Leafing through old notes, I found some loose sheets that must have been, at some time, part of my notes of my lectures on external data structures. I remember the professor. He was an old man—I mean old, well in his 70s—and he taught us a lot about tapes and hard drives and all those slow devices. As a youth, I couldn’t care less about the algorithms for tapes, but in retrospect, I now know I should have paid more attention. So, anyway, the sheets contains notes on how to compute average rotational latency and average (random) seek time.
Rotational latency is the time data takes to rotate under the hard drive read head. The disk rotates in only one way, (from right to left in the figures) and quite independently of the user’s needs. If you’re lucky and it so happens that the current sector is the one you want to read, you have “zero” delay. If the sector you want to read just passed, you have to to wait for a full rotation until it comes into reach again. For the sake of example, let us consider a ten sector per track hard drive. Then, in our case, nine sectors (excluding the one currently under the read head) would have to pass to get the data we want.
Say that the current sector is sector 3 (from 0 to 9), the read distance to all sectors is given by:
If the current sector is sector 6, then the read distance looks like this:
So, whatever the current sector, the distance map always contains distances 0 to 9, only in a cyclic permutation. The average case is therefore given by the following. First, we have:
If we start at zero. If we want to count the current sector as having a wait of 1, it becomes:
The average wait is then:
The actual delay (in wall-clock time) depends on the actual rotation speed, but that’s an implementation detail. In the figures the disk had ten sectors per track, but in real hard drives, it may be much higher.
The other interesting metric is the average track to track random seek time. While reading files, the hard drive head must move across tracks. In a real file-system, displacements are not random at all. They depend on how the file system places data, and it normally tries to make most of the files contiguous on disk. That means that a file may spread across many tracks, but many of the tracks will be adjacent so a sequential read will only ask the disk to move the read head to the next track—a jump of exactly one track—when the current track is done reading. Realistic models of disk accesses given a specific file system are of course quite complex… or at least not that self-evident.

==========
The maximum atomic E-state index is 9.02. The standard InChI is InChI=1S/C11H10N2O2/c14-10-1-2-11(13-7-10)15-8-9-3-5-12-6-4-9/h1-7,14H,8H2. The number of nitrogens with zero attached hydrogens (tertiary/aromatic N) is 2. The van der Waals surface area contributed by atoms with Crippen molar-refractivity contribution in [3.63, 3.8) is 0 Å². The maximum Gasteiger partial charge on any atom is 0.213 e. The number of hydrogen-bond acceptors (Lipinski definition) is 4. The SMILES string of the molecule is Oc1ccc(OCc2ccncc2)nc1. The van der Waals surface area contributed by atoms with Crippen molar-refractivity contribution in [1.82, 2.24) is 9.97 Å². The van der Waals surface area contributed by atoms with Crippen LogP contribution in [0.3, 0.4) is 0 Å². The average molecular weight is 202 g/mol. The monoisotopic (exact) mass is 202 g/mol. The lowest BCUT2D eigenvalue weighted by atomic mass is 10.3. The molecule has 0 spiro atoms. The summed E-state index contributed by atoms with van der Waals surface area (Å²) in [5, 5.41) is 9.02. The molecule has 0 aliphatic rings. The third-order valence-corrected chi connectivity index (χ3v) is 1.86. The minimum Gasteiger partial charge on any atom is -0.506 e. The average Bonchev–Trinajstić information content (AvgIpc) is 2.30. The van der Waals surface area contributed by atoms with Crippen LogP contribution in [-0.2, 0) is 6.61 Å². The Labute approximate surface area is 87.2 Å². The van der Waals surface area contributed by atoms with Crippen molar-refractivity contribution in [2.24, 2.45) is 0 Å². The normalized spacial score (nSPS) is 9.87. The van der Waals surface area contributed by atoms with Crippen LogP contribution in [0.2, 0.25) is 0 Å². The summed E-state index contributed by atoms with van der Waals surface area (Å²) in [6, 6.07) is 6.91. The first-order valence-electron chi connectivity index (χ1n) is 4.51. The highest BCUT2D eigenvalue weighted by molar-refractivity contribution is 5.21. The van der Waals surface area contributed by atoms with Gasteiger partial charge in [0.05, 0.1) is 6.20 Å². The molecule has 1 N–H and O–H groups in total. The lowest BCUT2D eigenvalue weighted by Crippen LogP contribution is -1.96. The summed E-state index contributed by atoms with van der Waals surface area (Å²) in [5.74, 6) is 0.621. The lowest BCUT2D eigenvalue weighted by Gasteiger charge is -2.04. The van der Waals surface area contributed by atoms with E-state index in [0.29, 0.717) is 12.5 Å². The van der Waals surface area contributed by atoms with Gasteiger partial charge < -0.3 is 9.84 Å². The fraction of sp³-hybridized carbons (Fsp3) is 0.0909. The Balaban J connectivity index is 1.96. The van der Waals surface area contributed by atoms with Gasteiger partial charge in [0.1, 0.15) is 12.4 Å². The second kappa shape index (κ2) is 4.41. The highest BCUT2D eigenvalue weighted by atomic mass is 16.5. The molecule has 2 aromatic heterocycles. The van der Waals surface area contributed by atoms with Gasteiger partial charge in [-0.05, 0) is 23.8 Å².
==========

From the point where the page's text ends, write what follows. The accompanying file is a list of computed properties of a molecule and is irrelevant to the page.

But we can guess what happens if you
run windows suppose that a file system places data uniformly randomly on the disk; the worst possible case.
So what would such a displacement look like? If we take the same kind of diagram we used for sectors for tracks; we get a distance map like this one:
Here we assume that the disk has 10 tracks (OK, let’s say it’s 1984 all over again) and the read head is over track 4—starting at zero again. The figures gives the number of hops it takes to reach a given track from track 5. Would have we had the read head over track 2, the distance map looks like:
So this time it’s not merely a rotation of zero to nine, it’s something else. If we look at all possible read head positions we get the following distance maps:
We start to see a pattern here! Packing all those, we get the following:
which is a band matrix. Elements on diagonals are all the same:
And the lower triangular part is the same as the upper triangular part:
So to compute the average (random) seek time, we have to compute the sum of the matrix divided by (because there are possible seeks, including seeks of 0 displacement; if you want to exclude those, divide by instead). Since both halves of the matrix are symmetric, their sum is necessarily the same. So twice the sum of either triangular part is the sum of the whole matrix.
The sum is given by:
The inner sum gives the sum of the th column. The outer sum computes the sums of the sum of each column. Let us simplify this expression:
Using the identity:
Using the identity:
And for the average:
…whenever is large.
So is the average worst case for seeks. That’s pretty bad, and that’s also a pretty coarse upper bound. Real file system will reorder reads and write to minimize seek time on average. How it’s done is file system specific. I wonder how ReiserFS or Ext4 approach this problem…